We have many younger players on our national team and they have big potential. They can develop a lot more. I hope they can gain experience and show their capabilities with consistent accuracy and aggressiveness. I give them a lot of attention as they are the ones who can support the development of Japanese football in the future. I am interested in their growth. When I started this Japan job, I set three objectives: to qualify for the World Cup and to play well there, and to leave some kind of legacy for the future of Japanese football.
   On our national team, we need to make sure the team concept is thoroughly absorbed by the players and we need to improve our combination work, speed of play and accuracy in order to show the good parts of our game more. We need to keep the right distance between the players and improve the speed of our transitions. The stronger our opposition, the fewer scoring chances we’ll get in games. And we need to make sure we score on the limited chances we get. That, I think, will help us move up to the next level.

Q: How do you evaluate Japan’s games against France and Brazil on the European tour in October?
    I asked the JFA to arrange the European tour because I wanted our players to think about taking the initiative in games against strong opposition. I think the personality of our team and the reliability within the team were raised through that experience.
   We played better in the second half against France and our players continued to try and score even though they were in the lead. To me that was a confirmation that our players understood the thinking I want them to have. In the Brazil game, they showed the same thing again without me having to tell them.
   Performance-wise, we couldn’t really do what we wanted to against Brazil, but our players showed good personality in terms of mentality and their approach to the game. That’s why I liked the Brazil game more than the France game. It was good for their growth.
   On top of that, we lost 4-0 to Brazil but still pressed hard on their four strikers – who are all really top-level players – and that was an indication that our team defense has improved.
   I always want Japan to capitalize on their strong points and style against every opponent. The good part of our Japan national team is their high quality in basic skills.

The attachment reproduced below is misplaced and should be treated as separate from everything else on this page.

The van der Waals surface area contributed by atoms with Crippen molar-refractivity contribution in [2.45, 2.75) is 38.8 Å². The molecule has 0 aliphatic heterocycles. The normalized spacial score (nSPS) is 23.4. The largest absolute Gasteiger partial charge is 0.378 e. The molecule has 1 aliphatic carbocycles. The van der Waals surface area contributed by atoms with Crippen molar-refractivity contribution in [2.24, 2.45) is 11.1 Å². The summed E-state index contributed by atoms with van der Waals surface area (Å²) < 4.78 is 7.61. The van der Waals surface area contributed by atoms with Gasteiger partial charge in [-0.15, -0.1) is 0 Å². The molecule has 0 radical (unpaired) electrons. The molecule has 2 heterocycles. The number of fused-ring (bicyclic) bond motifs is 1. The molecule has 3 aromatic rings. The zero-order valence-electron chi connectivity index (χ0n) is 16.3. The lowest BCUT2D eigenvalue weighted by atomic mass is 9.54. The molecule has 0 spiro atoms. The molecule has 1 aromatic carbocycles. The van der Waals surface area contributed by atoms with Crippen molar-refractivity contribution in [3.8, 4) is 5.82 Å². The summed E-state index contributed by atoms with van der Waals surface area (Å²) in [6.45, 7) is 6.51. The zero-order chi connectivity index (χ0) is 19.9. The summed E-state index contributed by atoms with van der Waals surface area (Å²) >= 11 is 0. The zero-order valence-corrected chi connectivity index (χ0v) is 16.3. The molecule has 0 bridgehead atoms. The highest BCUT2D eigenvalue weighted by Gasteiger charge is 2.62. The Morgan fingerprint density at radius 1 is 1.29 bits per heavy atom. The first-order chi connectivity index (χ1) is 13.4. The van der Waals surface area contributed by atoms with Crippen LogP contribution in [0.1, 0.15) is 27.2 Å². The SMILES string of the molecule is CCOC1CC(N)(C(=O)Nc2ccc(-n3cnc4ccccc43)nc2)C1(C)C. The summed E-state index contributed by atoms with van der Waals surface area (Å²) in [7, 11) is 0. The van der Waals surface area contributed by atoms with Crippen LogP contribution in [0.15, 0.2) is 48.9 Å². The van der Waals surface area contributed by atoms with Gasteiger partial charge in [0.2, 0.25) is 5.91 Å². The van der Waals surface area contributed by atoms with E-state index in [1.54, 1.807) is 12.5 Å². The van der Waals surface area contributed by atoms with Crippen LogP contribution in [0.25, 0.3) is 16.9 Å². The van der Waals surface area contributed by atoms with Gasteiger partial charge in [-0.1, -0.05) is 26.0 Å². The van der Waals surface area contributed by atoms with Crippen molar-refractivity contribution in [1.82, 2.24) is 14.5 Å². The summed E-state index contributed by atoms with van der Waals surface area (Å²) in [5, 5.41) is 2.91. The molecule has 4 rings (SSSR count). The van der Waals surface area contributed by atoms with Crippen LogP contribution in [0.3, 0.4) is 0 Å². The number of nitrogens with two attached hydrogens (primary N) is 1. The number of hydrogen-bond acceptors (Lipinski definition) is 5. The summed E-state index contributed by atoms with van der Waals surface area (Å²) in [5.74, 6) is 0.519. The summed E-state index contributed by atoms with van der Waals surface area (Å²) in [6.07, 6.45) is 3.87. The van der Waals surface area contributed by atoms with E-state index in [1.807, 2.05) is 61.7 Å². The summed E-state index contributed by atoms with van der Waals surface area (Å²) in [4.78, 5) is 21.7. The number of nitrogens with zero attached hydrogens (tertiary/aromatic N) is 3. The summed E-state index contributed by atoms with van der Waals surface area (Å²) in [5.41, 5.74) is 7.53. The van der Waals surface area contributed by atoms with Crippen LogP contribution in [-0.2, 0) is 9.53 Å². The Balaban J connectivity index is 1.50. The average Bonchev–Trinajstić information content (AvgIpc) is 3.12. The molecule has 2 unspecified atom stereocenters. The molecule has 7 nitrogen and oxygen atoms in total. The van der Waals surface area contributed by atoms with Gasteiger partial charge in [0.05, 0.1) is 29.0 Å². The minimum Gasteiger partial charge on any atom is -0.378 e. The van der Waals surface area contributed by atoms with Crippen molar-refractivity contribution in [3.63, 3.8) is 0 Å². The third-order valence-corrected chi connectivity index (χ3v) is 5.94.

When you go out and play strong opponents, they are often able to utilize their physical strength against us, but Japan can counter them with speed and solid basic skills, and that’s important for us. We should always have a series of passing moves available to lose our markers and move toward the goal – kind of like a chameleon, changing our pattern of play when we attack.

Q:Japan are scheduled to play in the Confederations Cup in Brazil in June. How does that fit with your schedule for the World Cup?
    This year, we first want to qualify for the World Cup as soon as we can – hopefully in March against Jordan. That’s the major objective for us. After that, we can move on to our preparations for the 2014 World Cup, and for that we want to make the most of our activities this year as we may not have much time to work together in 2014. To that extent, it is good for us to play in a tough group at the Confederations Cup, but it would be better if we could have a couple of extra days before moving to Brazil after finishing our World Cup qualifiers.
   The Confederations Cup is a high-quality competition with strong teams and it will be a good opportunity for us to raise the level of our game ahead of the World Cup. I don’t know how many days we’ll have to prepare for the Confederations Cup, but the tournament will be a good occasion for us to learn what is missing in relation to where we want to be in the following year.

Note: The interview was conducted in Italian and Japanese, and was translated into English by sports journalist KINOHARA Kumi for the JFA Web.